Intel hopes to trump cable TV packages with new set-top box

Intel says there is an opportunity to package Internet and TV content in a single bundle

Intel aims to deliver more targeted packages of TV and Internet content at different price points through its upcoming TV set-top box, which will better address user needs than bundles offered by cable TV and satellite companies.

Later this year, Intel will release a set-top box that will deliver live TV and on-demand content through a customized Web user interface. The set-top box could replace cable TV boxes, Apple TV or Roku boxes, and will also deliver TV and Internet content to tablets and smartphones.

The TV box, which is yet unnamed, is being tested in the homes of some Intel employees on the U.S. West Coast, said Eric Free, vice president and general manager of content and services for Intel Media, during a speech at the Next TV Summit in New York on Thursday.

Consumers have different viewing needs, and cable and satellite companies load packages to include channels that customers may not want. Intel will offer a wider range of packages of targeted content, Free said.

"We think we can deliver a better user experience" and better packaging, Free said.

Intel is partnering with online and broadcast companies to deliver content through its box. Intel is open to the idea of working with cable companies, though the company has not made any related announcements.

"We think there's an opportunity to bundle in a smart way," Free said.

The company announced the TV box just a month ago, and has not revealed packages or pricing. But Intel does not want to try to "outprice or underprice" existing services, Free said.

In a question and answer session after his speech, Free acknowledged that there could be an opportunity to drive content bundles that could be inexpensive compared to packages available now, though Free said that wasn't the goal.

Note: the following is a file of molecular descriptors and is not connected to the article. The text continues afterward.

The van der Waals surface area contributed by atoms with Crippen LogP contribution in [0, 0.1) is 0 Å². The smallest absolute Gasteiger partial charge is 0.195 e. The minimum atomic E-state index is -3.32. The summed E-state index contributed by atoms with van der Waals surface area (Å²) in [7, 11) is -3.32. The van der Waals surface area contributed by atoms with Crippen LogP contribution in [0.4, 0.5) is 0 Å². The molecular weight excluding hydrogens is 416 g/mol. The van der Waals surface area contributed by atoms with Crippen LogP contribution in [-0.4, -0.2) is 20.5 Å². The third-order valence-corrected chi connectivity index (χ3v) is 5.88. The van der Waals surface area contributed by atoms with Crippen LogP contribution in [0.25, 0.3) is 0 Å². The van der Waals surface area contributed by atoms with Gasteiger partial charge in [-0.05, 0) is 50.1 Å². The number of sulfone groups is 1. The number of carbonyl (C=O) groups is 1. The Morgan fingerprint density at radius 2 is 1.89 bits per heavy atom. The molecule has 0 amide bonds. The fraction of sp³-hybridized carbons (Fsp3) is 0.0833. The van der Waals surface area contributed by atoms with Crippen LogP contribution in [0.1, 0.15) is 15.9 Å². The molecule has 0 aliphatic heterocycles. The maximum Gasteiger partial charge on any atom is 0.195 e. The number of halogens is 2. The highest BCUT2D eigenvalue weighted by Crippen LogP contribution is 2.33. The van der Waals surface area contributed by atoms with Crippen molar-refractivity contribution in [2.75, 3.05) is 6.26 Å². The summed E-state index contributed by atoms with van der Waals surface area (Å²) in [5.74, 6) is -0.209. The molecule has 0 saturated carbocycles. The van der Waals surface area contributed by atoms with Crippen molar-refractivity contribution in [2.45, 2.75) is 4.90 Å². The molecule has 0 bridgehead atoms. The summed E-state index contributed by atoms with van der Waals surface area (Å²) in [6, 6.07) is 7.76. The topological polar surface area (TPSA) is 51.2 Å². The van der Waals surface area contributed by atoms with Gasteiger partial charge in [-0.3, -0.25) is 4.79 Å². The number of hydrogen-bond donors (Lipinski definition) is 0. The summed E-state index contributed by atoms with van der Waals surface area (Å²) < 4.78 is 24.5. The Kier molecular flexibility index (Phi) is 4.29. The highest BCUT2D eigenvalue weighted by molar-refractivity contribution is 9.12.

There is an audience who can't afford cable TV, but the set-top box is targeted more at younger audiences who want convenient access to live TV, on-demand TV and Internet content in a single box, Free said.

The box will bring social media, gaming and other online activities to the living room TV watching experience.

"We are more interested in solving problems for the younger audiences who are deeply dissatisfied with what they are getting," Free said.

Intel has an early advantage as products like Roku and Apple TV either don't offer live TV or offer it in a limited fashion, and satellite and cable boxes are not yet designed to handle online content.

The TV box is being made by Intel's Media Group, which was founded in late 2011. The chip maker faces challenges as it moves into a market in which device makers, TV companies, content providers and cable and satellite companies are jostling for control of TV sets. Intel has rarely released products directly to consumers, and that has raised questions about whether the TV box will succeed.

But Intel has moved fast in making the device, and Free said the time is ripe for delivery of TV content over the Internet.

Content compression techniques are improving, and the Internet download speed will quadruple by 2015, Free said. Citing a Cisco study, Free said that in the future more than half of the Internet bandwidth will be taken up by video streams.

Agam Shah covers PCs, tablets, servers, chips and semiconductors for IDG News Service. Follow Agam on Twitter at @agamsh. Agam's e-mail address is agam_shah@idg.com

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